F1: Mosley faces FIA inquiry into his conduct

By LJ Hutchins

CalendarTuesday, May 6th, 2008

 
 

A leading British barrister has been appointed by the FIA to investigate whether or not Max Mosley’s much-reported sexual exploits had Nazi connotations.

According to The Times, “Anthony Scrivener QC has been asked by senior officers of the Fédération Internationale de l’Automobile (FIA) to provide an analysis of allegations published in the News of the World that have led to widespread calls for Mr Mosley to resign.”

It continues: “The organisation did not reveal who had come up with the idea of appointing Mr Scrivener but said that he would provide an opinion on whether the newspaper was right to describe as ‘inspired by the Nazis’ what appeared to be prison-camp routines… It is thought that Mr Scrivener’s opinion will be available to members on that day [June 3 hearing] to help them to decide whether he should resign.”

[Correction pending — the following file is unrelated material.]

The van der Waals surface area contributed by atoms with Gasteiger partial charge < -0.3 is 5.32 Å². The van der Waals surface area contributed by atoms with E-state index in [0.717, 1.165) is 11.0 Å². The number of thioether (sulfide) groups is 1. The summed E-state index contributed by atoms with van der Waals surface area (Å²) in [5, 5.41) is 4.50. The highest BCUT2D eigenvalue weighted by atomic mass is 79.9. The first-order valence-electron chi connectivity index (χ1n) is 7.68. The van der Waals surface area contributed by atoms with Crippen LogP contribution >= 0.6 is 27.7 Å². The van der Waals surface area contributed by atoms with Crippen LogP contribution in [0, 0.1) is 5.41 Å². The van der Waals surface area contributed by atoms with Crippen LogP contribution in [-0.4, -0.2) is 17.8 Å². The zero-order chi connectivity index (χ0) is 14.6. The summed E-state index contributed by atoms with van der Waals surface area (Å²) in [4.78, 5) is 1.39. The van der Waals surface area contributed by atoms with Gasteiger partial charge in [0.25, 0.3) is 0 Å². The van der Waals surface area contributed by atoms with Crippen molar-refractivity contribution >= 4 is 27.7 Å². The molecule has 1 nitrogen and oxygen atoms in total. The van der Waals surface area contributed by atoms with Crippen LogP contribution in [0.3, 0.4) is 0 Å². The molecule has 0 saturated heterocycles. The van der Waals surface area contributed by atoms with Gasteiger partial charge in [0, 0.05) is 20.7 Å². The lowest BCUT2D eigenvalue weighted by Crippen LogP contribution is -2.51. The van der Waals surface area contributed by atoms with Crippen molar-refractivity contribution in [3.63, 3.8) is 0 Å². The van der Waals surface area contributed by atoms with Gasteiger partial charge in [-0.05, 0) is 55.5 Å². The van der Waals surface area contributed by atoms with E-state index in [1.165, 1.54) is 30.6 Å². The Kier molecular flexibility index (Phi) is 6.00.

The BBC News website quotes a FIA statement pointing out that Mr Scrivener QC was elected by the FIA general assembly in 2006 to serve as a judge at its International Court of Appeal.

Meanwhile Sir Jackie Stewart, an old adversary of Mosley’s and one of the few members of the Formula One establishment prepared to explicitly criticise him before his present difficulties began, has called for the FIA president to quit.

He told BBC Radio Five Live: “He’s gone beyond anything they [F1’s corporate sponsors] would tolerate.”

He added that Mosley’s behaviour was in breach of such companies’ “corporate moral guidelines” and pointed out that motor clubs around the world would not approve either.

“Therefore it’s very difficult to see how he could stay under these circumstances.

“I think it’s going to be very difficult commercially for the companies involved in Formula One to carry that and the motor clubs to carry it. I think that’s quite serious.”

And Ron Dennis has, rather bizarrely, had to deny that he was personally involved in the newspaper sting that caught out Mosley in the first place.

He’s now “considering the appropriate route via which the remarks that have been attributed to [Radovan Novak, general secretary of the Czech Automobile Association] may be withdrawn or corrected.” Full story here…

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